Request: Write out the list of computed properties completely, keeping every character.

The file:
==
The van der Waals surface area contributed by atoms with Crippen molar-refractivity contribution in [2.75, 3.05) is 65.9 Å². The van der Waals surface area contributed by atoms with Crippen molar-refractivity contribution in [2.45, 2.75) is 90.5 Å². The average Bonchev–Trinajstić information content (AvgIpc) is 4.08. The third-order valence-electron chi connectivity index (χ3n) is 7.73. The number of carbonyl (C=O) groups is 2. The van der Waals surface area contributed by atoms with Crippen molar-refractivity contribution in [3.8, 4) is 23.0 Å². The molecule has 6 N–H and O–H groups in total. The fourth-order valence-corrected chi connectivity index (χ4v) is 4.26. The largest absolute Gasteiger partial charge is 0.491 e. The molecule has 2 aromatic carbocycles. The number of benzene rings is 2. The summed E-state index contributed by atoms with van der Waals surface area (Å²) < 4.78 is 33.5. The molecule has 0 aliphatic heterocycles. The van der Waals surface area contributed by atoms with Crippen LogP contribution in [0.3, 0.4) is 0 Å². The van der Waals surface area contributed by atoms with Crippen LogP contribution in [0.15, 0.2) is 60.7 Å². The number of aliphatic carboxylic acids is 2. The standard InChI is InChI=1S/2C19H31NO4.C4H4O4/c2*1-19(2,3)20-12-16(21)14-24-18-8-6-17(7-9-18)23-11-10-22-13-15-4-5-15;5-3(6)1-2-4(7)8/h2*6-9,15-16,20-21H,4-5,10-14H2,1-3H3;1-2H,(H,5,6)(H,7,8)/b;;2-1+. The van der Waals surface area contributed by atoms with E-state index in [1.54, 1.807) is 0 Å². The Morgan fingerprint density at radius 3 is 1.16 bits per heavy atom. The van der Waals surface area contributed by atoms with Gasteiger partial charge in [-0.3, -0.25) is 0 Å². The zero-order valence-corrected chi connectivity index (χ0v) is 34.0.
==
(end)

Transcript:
The van der Waals surface area contributed by atoms with Crippen molar-refractivity contribution in [2.75, 3.05) is 65.9 Å². The van der Waals surface area contributed by atoms with Crippen molar-refractivity contribution in [2.45, 2.75) is 90.5 Å². The average Bonchev–Trinajstić information content (AvgIpc) is 4.08. The third-order valence-electron chi connectivity index (χ3n) is 7.73. The number of carbonyl (C=O) groups is 2. The van der Waals surface area contributed by atoms with Crippen molar-refractivity contribution in [3.8, 4) is 23.0 Å². The molecule has 6 N–H and O–H groups in total. The fourth-order valence-corrected chi connectivity index (χ4v) is 4.26. The largest absolute Gasteiger partial charge is 0.491 e. The molecule has 2 aromatic carbocycles. The number of benzene rings is 2. The summed E-state index contributed by atoms with van der Waals surface area (Å²) < 4.78 is 33.5. The molecule has 0 aliphatic heterocycles. The van der Waals surface area contributed by atoms with Crippen LogP contribution in [0.3, 0.4) is 0 Å². The van der Waals surface area contributed by atoms with Crippen LogP contribution in [0.15, 0.2) is 60.7 Å². The number of aliphatic carboxylic acids is 2. The standard InChI is InChI=1S/2C19H31NO4.C4H4O4/c2*1-19(2,3)20-12-16(21)14-24-18-8-6-17(7-9-18)23-11-10-22-13-15-4-5-15;5-3(6)1-2-4(7)8/h2*6-9,15-16,20-21H,4-5,10-14H2,1-3H3;1-2H,(H,5,6)(H,7,8)/b;;2-1+. The van der Waals surface area contributed by atoms with E-state index in [1.54, 1.807) is 0 Å². The Morgan fingerprint density at radius 3 is 1.16 bits per heavy atom. The van der Waals surface area contributed by atoms with Gasteiger partial charge in [-0.3, -0.25) is 0 Å². The zero-order valence-corrected chi connectivity index (χ0v) is 34.0.